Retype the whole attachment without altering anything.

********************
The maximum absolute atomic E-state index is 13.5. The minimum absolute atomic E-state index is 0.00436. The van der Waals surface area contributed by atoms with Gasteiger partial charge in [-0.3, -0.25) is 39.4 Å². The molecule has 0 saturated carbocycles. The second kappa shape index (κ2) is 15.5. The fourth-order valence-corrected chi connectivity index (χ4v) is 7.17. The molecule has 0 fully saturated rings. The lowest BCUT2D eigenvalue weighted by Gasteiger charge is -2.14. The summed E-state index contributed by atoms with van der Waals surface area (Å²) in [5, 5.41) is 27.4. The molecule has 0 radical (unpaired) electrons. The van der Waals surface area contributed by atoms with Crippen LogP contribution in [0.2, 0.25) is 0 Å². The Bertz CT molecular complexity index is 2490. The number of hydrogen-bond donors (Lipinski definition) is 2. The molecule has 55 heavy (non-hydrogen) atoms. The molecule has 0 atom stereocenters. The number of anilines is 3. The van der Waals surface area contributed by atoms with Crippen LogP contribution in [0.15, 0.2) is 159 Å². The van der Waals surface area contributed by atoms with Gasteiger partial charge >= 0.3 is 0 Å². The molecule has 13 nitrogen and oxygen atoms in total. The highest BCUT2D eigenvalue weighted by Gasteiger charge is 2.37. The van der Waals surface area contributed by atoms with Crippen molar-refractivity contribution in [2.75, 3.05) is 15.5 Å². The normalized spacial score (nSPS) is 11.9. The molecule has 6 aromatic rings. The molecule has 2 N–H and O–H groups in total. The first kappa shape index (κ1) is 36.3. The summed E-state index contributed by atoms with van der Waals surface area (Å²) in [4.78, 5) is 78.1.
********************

The maximum absolute atomic E-state index is 13.5. The minimum absolute atomic E-state index is 0.00436. The van der Waals surface area contributed by atoms with Gasteiger partial charge in [-0.3, -0.25) is 39.4 Å². The molecule has 0 saturated carbocycles. The second kappa shape index (κ2) is 15.5. The fourth-order valence-corrected chi connectivity index (χ4v) is 7.17. The molecule has 0 fully saturated rings. The lowest BCUT2D eigenvalue weighted by Gasteiger charge is -2.14. The summed E-state index contributed by atoms with van der Waals surface area (Å²) in [5, 5.41) is 27.4. The molecule has 0 radical (unpaired) electrons. The van der Waals surface area contributed by atoms with Crippen LogP contribution in [0.2, 0.25) is 0 Å². The Bertz CT molecular complexity index is 2490. The number of hydrogen-bond donors (Lipinski definition) is 2. The molecule has 55 heavy (non-hydrogen) atoms. The molecule has 0 atom stereocenters. The number of anilines is 3. The van der Waals surface area contributed by atoms with Crippen LogP contribution in [0.15, 0.2) is 159 Å². The van der Waals surface area contributed by atoms with Gasteiger partial charge >= 0.3 is 0 Å². The molecule has 13 nitrogen and oxygen atoms in total. The highest BCUT2D eigenvalue weighted by Gasteiger charge is 2.37. The van der Waals surface area contributed by atoms with Crippen molar-refractivity contribution in [2.75, 3.05) is 15.5 Å². The normalized spacial score (nSPS) is 11.9. The molecule has 6 aromatic rings. The molecule has 2 N–H and O–H groups in total. The first kappa shape index (κ1) is 36.3. The summed E-state index contributed by atoms with van der Waals surface area (Å²) in [4.78, 5) is 78.1.